One of the most important things any parent must do is teach their child how to one day live independently.
While it’s natural for parents to want to protect young people from the less pleasant aspects of life, it is far better in the long-term that they learn to be self-reliant and able to deal with life’s challenges.
Preparing your child to be independent and responsible is a gradual process; however, there are some lessons you can introduce at an early age, for example, developing good habits when it comes to saving and spending money. Look for ways to expand their financial education, e.g. encourage them to earn their pocket money by doing household chores or save for things they want.
Young people who leave home to live independently – perhaps to pursue their studies, take up a training place or new job, or to live with their partner – are likely to need practical advice. This advice might relate to finding their first home, managing the household budget or generally keeping on top of things.
Nowadays, there is plenty of free financial advice available for anyone who is keen to make their money stretch further.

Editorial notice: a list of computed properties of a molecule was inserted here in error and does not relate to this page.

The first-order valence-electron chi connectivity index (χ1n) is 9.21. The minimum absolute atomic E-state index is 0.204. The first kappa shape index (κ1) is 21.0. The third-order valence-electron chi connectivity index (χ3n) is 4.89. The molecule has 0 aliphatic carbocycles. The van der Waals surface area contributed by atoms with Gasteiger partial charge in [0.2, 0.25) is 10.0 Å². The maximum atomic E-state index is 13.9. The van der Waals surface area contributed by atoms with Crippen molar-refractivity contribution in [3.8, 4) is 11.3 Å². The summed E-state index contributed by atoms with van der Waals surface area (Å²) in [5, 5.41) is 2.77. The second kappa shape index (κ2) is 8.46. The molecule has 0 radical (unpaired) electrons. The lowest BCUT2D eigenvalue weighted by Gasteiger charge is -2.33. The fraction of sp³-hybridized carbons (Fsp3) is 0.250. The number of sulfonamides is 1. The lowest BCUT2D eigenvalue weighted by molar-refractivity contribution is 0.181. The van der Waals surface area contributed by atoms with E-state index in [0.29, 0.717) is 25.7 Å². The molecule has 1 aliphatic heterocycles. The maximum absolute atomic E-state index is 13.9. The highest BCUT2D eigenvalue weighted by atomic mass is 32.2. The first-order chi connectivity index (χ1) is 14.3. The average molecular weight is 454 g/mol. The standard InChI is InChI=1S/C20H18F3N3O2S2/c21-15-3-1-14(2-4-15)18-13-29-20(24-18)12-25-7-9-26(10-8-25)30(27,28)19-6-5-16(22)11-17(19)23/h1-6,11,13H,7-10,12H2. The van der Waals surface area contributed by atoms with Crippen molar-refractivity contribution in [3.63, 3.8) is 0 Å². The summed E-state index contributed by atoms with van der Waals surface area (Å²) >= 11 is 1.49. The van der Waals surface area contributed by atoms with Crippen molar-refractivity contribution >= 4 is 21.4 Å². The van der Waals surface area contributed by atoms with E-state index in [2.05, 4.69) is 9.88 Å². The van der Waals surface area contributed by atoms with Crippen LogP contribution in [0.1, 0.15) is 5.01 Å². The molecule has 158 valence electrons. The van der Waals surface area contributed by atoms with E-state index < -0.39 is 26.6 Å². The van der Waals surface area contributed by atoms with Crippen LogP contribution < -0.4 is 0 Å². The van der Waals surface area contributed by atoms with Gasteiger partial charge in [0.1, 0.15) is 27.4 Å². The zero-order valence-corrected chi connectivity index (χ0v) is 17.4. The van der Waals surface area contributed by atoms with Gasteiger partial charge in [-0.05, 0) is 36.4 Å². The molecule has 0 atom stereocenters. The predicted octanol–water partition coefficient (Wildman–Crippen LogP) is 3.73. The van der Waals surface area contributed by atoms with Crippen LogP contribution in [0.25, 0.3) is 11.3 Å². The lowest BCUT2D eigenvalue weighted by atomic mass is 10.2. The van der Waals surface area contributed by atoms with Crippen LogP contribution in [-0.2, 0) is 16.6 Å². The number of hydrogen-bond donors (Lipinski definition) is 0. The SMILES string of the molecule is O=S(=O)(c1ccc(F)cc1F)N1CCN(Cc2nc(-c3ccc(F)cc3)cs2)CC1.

Changes to the way benefits are paid mean many young people under 21 years are no longer eligible for help with their housing costs.
Regrettably, there are young people who do not have a home in the first place, and many will be forced to sleep rough, on friends’ sofas or in temporary hostels. Homeless young people often put themselves in dangerous situations because they believe there is no other way to survive, but this is not the case. Local councils have a legal duty to help homeless 16-17 year olds, care leavers under 21 (25 if in full-time education) and certain other young people, e.g. those at risk of sexual abuse.
There is no doubt it can be hard to make ends meet after housing costs, household bills, student debts and other costs like travelling to work are taken into account.
It’s very easy for someone’s debts to spiral out of control when their incomings are barely covering their outgoings each month. When money is tight, an unexpected expense or a household emergency is likely to cause real hardship. Depending on the young person’s circumstances, there may be emergency financial help available.